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New cancer therapy approach slows growth of advanced gastrointestinal tumours

January 19, 2024

A new approach for early cancer treatment was shown to significantly reduce the risk of advanced neuroendocrine tumour progression and death by 72 per cent in otherwise challenging areas to treat.

“This is a game changer in the practice of not only the treatment of higher Grade 2 and 3 neuroendocrine tumours of the gastrointestinal tract, but for cancer treatment broadly,” says Dr. Simron Singh, global principal investigator of the trial, and medical oncologist, SRI affiliate scientist and cofounder of the Susan Leslie Clinic for Neuroendocrine Tumours at Sunnybrook’s Odette Cancer Centre.

Presented at the 2024 American Society of Clinical Oncology (ASCO) Gastrointestinal (GI) Cancers Symposium, an overview of the results from the NETTER-2 Phase III multi-centre international clinical trial provided evidence for the first time that radioligland therapy (RLT) – when applied in the early stages after a patient’s diagnosis – significantly and safely slowed down the progression of neuroendocrine tumour growth, extending the average time of “progression-free survival” from approximately 8.5 months to 22.8 months. This is the first trial to show efficacy of first-line RLT in any cancer.

RLT – a more precise form of radiation therapy being used and researched in the treatment of some cancers – involves injecting radioactive isotopes through an IV (in this case, with the drug known as Lutathera) in order to target cancer cell receptors, and deliver more targeted and precise radiation to kill cancer cells.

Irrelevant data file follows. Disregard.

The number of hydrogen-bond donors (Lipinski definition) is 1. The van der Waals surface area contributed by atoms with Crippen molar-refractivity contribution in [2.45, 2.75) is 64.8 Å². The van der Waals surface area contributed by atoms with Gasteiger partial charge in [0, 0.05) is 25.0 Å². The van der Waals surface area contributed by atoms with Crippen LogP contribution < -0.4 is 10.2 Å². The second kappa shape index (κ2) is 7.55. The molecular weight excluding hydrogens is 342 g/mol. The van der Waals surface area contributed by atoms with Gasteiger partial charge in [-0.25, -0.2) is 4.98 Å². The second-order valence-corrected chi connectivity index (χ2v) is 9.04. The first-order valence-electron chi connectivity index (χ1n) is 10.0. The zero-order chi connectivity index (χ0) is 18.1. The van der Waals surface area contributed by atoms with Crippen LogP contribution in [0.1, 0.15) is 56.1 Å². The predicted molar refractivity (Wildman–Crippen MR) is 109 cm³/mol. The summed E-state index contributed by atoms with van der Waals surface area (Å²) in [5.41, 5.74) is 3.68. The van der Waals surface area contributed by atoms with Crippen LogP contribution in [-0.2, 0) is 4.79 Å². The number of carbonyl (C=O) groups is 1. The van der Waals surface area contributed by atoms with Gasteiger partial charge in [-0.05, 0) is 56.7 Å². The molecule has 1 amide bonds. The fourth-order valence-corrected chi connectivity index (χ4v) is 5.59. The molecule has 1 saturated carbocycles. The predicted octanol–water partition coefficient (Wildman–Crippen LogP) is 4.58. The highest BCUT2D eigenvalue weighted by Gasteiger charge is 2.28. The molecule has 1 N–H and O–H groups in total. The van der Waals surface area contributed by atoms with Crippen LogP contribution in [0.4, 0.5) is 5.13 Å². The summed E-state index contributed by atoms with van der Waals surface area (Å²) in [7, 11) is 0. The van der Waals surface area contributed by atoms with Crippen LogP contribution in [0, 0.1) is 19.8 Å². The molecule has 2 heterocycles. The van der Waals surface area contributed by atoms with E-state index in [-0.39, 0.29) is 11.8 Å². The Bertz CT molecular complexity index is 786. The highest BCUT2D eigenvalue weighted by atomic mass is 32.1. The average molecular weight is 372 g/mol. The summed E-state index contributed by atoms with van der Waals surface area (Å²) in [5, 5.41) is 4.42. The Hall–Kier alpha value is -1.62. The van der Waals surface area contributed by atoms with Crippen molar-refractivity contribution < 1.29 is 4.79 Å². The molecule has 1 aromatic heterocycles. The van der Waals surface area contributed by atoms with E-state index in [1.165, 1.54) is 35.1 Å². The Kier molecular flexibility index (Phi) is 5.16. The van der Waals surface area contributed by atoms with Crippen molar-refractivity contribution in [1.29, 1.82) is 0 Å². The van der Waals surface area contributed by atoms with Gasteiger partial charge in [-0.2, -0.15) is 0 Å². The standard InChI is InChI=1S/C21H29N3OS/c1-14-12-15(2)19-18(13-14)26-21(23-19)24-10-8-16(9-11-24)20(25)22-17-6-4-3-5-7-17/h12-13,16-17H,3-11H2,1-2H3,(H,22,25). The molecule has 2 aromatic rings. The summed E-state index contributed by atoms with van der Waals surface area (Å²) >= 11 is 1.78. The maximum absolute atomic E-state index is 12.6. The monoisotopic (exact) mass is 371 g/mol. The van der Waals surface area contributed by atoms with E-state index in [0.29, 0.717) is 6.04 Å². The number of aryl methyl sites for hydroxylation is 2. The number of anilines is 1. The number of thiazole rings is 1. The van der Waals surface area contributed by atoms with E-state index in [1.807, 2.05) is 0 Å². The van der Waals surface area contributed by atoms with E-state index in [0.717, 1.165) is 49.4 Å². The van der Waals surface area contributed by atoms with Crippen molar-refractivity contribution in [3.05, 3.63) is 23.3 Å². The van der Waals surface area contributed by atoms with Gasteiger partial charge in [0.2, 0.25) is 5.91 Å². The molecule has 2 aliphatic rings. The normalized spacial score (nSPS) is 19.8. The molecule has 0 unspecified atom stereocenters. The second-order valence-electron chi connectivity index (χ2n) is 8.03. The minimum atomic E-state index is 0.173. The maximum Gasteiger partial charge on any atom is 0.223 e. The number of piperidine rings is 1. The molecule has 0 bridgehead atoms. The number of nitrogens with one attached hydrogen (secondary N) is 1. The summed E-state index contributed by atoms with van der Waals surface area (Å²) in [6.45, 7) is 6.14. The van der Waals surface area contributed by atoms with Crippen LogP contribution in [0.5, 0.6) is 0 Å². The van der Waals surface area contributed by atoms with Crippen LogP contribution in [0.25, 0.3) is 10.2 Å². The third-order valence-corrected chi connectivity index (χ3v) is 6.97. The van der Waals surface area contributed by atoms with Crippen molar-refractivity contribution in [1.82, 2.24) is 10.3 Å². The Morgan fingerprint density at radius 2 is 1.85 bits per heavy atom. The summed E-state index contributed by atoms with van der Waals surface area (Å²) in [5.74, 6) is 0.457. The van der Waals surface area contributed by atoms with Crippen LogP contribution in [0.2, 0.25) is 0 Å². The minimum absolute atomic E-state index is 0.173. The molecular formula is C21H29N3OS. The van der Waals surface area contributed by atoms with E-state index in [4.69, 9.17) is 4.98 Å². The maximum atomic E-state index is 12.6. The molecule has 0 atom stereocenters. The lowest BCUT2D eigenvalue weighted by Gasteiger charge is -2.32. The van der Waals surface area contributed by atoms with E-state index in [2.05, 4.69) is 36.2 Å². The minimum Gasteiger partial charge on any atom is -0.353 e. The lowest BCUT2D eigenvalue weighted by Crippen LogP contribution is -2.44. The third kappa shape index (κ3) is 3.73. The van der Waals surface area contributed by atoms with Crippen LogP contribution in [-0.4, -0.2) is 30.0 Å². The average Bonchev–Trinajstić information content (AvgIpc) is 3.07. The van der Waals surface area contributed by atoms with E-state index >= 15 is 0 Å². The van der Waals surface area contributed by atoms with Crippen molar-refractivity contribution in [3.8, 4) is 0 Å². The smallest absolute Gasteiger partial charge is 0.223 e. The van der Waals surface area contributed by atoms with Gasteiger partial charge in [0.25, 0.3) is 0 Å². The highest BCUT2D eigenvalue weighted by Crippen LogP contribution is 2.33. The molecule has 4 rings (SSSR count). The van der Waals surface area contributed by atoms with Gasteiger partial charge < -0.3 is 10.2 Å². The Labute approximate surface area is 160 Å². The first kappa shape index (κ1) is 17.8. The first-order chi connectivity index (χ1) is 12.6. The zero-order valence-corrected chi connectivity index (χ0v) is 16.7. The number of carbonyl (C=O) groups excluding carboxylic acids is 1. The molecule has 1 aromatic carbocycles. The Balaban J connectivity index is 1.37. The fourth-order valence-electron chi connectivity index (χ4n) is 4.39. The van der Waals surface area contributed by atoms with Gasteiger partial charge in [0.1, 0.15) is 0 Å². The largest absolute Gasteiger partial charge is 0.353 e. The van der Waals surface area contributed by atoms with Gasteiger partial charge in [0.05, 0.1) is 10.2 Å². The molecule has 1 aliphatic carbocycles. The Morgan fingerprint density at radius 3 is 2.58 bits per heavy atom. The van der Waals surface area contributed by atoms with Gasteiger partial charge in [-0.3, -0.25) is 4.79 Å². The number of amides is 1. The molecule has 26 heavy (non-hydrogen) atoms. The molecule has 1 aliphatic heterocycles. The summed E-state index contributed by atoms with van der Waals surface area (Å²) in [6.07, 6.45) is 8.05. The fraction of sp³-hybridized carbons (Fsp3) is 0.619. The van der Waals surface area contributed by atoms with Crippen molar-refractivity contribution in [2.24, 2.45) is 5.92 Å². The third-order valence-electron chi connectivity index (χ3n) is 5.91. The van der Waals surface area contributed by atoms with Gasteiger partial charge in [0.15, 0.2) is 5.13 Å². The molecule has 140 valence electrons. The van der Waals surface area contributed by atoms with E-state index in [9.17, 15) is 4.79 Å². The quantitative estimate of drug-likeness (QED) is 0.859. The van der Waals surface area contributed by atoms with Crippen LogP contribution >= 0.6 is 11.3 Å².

This study evaluated the use of RLT earlier as a first-line (or “up front”) treatment for patients newly diagnosed with grade 2 or 3 advanced gastrointestinal neuroendocrine tumours. Although neuroendocrine cancer is uncommon, its incidence is rising rapidly and few treatments exist for these patients as this kind of cancer is resistant to most treatments; making it challenging to treat.

“The results confirm the clinical benefit of earlier use of RLT for newly-diagnosed patients with these types of aggressive and life-threatening tumours,” says Dr. Singh, also an associate professor of medicine at the University of Toronto. “This is the next step in personalized targeted cancer therapy for patients, focused on more effectively killing cancer cells, while limiting the damage to surrounding healthy tissues.”

Further investigations of RLT as a therapeutic option are ongoing to evaluate overall survival and long-term safety, which will better define next steps for this change to practice in cancer treatment world-wide.

The multi-site trial included investigators and participants from Canada, France, Germany, Italy, Netherlands, South Korea, Spain, UK and USA.

World leaders in the care of neuroendocrine tumours and research, the multidisciplinary Susan Leslie Clinic for Neuroendocrine Tumours at Sunnybrook’s Odette Cancer Centre is the only one of its kind in Canada. With a team of surgical oncologists, medical oncologists, radiation oncologists, nuclear medicine physicians, interventional radiologists, dedicated pathologists, and geneticists under one roof, their integrated care model is improving outcomes for patients with neuroendocrine tumours, as it studies care delivery, trials new therapies, and leads expert consensus.